I have a Three Day Rule and it has nothing to do with guys and how long they take to text. Three days is the minimum I like to spend in a destination. Those three days usually go something like this – Day 1: See all the major landmarks I know about. Day 2: See all the things I’ve heard about since I arrived. Day 3: Not bother making an effort to see anything and simply walk and see what I find.
The third day is always my favourite.
In each place I visit I’m going to try to stay at least three days. In some places it may just not be practical and I may want more or less time.
I’m also taking my time in each country. I find “capital hopping” silly, but it happens all the time, particularly in Europe. People (usually Australians) fly all the way over here and hop around visiting usually only the capital city in each country. “What’s wrong with that?” I hear all you Eurail/Contiki fans wonder. Nothing…..but. Imagine visiting Australia and going only to Canberra, or Sydney or Melbourne. What impression would that give you of the country? Not a very insightful one. Those cities, as nice as they may be, are only a teeny fraction of a country that is largely rural and desert areas. So when you go to France and only visit Paris or the UK and don’t leave London, you will have a wonderful time, but you’re seeing those countries through a peep-hole. That satisfies a lot of travellers, but not me. I’m allowing about two weeks per country, which I still don’t think is a long time, and am making a big effort to get to a variety of places in each one.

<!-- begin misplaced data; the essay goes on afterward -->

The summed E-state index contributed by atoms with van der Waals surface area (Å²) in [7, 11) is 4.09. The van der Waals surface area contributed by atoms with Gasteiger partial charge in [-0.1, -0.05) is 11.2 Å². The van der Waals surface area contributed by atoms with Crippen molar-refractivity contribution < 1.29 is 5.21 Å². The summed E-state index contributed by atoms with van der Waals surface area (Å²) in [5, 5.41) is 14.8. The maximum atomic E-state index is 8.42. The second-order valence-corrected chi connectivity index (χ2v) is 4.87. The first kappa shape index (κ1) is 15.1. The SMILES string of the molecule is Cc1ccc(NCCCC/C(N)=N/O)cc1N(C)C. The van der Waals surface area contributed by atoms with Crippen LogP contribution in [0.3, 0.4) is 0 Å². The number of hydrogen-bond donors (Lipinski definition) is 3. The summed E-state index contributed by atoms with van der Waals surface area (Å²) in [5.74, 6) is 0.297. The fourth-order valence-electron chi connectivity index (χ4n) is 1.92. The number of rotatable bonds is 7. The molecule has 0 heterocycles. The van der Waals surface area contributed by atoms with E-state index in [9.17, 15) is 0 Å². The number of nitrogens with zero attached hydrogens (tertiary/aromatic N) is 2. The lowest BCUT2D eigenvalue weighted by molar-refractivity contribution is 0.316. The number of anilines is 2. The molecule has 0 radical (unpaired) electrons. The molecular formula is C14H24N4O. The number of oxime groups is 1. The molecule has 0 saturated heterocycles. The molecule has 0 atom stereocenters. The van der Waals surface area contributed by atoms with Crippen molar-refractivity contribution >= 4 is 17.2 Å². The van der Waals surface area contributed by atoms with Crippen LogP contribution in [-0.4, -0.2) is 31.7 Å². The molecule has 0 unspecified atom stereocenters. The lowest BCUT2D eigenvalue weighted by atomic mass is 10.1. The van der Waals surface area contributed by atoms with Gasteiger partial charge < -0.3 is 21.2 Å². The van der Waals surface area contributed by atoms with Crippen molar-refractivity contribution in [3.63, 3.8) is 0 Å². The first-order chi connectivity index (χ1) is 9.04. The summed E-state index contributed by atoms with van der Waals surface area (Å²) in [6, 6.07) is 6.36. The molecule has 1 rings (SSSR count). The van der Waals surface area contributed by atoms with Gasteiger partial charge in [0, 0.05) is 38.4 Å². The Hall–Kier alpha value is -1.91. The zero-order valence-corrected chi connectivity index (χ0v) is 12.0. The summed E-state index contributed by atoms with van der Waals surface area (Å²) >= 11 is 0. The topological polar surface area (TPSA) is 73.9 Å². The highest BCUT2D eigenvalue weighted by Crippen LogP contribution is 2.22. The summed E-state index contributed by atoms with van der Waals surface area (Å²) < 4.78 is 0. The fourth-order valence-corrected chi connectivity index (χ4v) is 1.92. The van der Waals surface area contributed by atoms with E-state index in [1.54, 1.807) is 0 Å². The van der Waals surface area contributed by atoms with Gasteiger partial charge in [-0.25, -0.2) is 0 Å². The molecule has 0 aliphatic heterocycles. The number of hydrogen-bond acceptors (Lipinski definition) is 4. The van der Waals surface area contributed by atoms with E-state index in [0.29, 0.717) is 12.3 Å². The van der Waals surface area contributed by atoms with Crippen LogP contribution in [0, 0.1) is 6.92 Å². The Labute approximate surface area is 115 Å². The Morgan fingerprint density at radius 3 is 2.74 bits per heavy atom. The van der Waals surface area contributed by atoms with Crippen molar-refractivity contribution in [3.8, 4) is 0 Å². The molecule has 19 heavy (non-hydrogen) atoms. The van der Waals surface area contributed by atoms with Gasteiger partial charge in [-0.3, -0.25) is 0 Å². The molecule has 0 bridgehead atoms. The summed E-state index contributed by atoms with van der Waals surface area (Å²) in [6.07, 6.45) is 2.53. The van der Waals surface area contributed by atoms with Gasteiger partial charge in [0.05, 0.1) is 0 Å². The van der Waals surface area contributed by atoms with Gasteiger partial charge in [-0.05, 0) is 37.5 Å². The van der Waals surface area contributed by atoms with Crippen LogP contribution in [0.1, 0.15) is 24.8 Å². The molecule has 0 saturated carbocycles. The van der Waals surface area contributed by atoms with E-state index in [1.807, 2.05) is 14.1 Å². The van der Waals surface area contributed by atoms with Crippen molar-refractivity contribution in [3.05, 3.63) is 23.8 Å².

I’ve learnt from my mistakes
Two nights ago I came back to my hostel to find a British university student organising his luggage. Alex had a 6am flight and was worried his bag was going to be too heavy. I should also point out this flight was to be his first time on a plane. Now, I’m a bit of a snob when it comes to packing, but all my personal judgements aside this guy had A LOT of luggage. Alex had been away for a month and had one of the biggest suitcases I’ve ever seen. I think he had about three times as much stuff as I’ve packed for four months and I’m carrying a sleeping bag and a teacup. The virgin flyer had also packed about 3L of booze in his carry on, along with a stack of toiletries, many over 100ml. We had a quick chat about carry on restrictions and the things he could leave behind to make his weight limit (such as the full-size bottle of shower gel and perhaps three of the four spray deodorants he was carrying).
As he sat on the ground, exhausted and overwhelmed (his words), I tried to reassure him by saying: “You’ll learn from this.” The next time Alex travels he will remember that moment. He will remember lugging that ridiculously huge suitcase up stairs. He will remember wondering why he packed so much stuff. He will remember how long it took him to try to fit in all in and how much he had to throw away. He will pack less.
Whether it’s booking too much in advance and not having any wriggle room, doing a pub crawl I hated in Barcelona because everyone told me I had to check out the nightlife, or packing a pair of heels I never wore, I have lived, travelled and learnt.
I know buying stuff I can get at home is a waste of money. I know that I shouldn’t pack anything “just in case”. I know that if I don’t set myself a budget, I will overspend. A lot. To be fair, I knew most of that two years ago, but sometimes it takes a while to really sink in.